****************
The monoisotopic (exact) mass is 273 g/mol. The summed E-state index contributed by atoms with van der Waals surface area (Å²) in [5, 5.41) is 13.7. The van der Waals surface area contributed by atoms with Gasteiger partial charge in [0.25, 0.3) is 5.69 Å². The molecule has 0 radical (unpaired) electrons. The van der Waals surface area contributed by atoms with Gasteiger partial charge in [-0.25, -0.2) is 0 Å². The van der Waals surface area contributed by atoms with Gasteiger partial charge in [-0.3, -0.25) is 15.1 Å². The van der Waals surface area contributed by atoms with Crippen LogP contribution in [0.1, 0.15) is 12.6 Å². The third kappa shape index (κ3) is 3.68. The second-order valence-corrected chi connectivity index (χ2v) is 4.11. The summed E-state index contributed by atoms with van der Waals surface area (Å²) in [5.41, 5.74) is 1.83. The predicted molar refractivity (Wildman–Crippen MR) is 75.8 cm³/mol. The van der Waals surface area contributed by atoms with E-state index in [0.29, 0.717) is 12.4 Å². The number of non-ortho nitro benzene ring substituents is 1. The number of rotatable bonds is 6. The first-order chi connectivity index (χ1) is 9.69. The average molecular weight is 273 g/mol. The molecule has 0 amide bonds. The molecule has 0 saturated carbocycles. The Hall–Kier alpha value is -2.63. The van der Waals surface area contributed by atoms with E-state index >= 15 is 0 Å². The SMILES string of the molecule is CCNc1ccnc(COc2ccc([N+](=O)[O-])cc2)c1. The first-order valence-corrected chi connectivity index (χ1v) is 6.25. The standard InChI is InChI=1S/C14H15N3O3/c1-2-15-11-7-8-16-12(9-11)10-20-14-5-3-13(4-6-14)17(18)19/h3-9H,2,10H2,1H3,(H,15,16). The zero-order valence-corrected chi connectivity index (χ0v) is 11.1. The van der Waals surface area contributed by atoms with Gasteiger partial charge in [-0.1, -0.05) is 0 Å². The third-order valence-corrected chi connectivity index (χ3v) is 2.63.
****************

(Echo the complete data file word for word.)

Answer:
The monoisotopic (exact) mass is 273 g/mol. The summed E-state index contributed by atoms with van der Waals surface area (Å²) in [5, 5.41) is 13.7. The van der Waals surface area contributed by atoms with Gasteiger partial charge in [0.25, 0.3) is 5.69 Å². The molecule has 0 radical (unpaired) electrons. The van der Waals surface area contributed by atoms with Gasteiger partial charge in [-0.25, -0.2) is 0 Å². The van der Waals surface area contributed by atoms with Gasteiger partial charge in [-0.3, -0.25) is 15.1 Å². The van der Waals surface area contributed by atoms with Crippen LogP contribution in [0.1, 0.15) is 12.6 Å². The third kappa shape index (κ3) is 3.68. The second-order valence-corrected chi connectivity index (χ2v) is 4.11. The summed E-state index contributed by atoms with van der Waals surface area (Å²) in [5.41, 5.74) is 1.83. The predicted molar refractivity (Wildman–Crippen MR) is 75.8 cm³/mol. The van der Waals surface area contributed by atoms with E-state index in [0.29, 0.717) is 12.4 Å². The number of non-ortho nitro benzene ring substituents is 1. The number of rotatable bonds is 6. The first-order chi connectivity index (χ1) is 9.69. The average molecular weight is 273 g/mol. The molecule has 0 amide bonds. The molecule has 0 saturated carbocycles. The Hall–Kier alpha value is -2.63. The van der Waals surface area contributed by atoms with E-state index >= 15 is 0 Å². The SMILES string of the molecule is CCNc1ccnc(COc2ccc([N+](=O)[O-])cc2)c1. The first-order valence-corrected chi connectivity index (χ1v) is 6.25. The standard InChI is InChI=1S/C14H15N3O3/c1-2-15-11-7-8-16-12(9-11)10-20-14-5-3-13(4-6-14)17(18)19/h3-9H,2,10H2,1H3,(H,15,16). The zero-order valence-corrected chi connectivity index (χ0v) is 11.1. The van der Waals surface area contributed by atoms with Gasteiger partial charge in [-0.1, -0.05) is 0 Å². The third-order valence-corrected chi connectivity index (χ3v) is 2.63.